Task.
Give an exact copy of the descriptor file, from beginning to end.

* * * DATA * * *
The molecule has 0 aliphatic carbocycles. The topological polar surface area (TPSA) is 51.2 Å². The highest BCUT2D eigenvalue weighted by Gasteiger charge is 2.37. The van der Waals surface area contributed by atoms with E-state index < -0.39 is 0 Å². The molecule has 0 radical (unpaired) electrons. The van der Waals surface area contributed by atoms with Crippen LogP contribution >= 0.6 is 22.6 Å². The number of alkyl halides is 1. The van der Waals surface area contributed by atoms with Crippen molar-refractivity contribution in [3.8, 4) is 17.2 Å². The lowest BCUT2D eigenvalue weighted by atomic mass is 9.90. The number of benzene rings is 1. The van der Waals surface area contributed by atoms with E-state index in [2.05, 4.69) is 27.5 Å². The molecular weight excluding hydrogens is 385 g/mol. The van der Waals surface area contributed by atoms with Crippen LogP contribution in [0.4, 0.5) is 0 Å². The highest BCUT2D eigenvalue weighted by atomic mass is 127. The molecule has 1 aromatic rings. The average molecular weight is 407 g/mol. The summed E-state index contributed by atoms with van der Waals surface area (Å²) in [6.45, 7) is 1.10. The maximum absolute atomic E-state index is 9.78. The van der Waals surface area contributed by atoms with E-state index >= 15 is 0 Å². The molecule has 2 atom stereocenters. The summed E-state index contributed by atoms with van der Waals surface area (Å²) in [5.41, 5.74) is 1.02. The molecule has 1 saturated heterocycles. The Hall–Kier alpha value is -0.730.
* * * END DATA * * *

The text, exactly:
The molecule has 0 aliphatic carbocycles. The topological polar surface area (TPSA) is 51.2 Å². The highest BCUT2D eigenvalue weighted by Gasteiger charge is 2.37. The van der Waals surface area contributed by atoms with E-state index < -0.39 is 0 Å². The molecule has 0 radical (unpaired) electrons. The van der Waals surface area contributed by atoms with Crippen LogP contribution >= 0.6 is 22.6 Å². The number of alkyl halides is 1. The van der Waals surface area contributed by atoms with Crippen molar-refractivity contribution in [3.8, 4) is 17.2 Å². The lowest BCUT2D eigenvalue weighted by atomic mass is 9.90. The number of benzene rings is 1. The van der Waals surface area contributed by atoms with E-state index in [2.05, 4.69) is 27.5 Å². The molecular weight excluding hydrogens is 385 g/mol. The van der Waals surface area contributed by atoms with Crippen LogP contribution in [0.4, 0.5) is 0 Å². The highest BCUT2D eigenvalue weighted by atomic mass is 127. The molecule has 1 aromatic rings. The average molecular weight is 407 g/mol. The summed E-state index contributed by atoms with van der Waals surface area (Å²) in [6.45, 7) is 1.10. The maximum absolute atomic E-state index is 9.78. The van der Waals surface area contributed by atoms with E-state index >= 15 is 0 Å². The molecule has 2 atom stereocenters. The summed E-state index contributed by atoms with van der Waals surface area (Å²) in [5.41, 5.74) is 1.02. The molecule has 1 saturated heterocycles. The Hall–Kier alpha value is -0.730.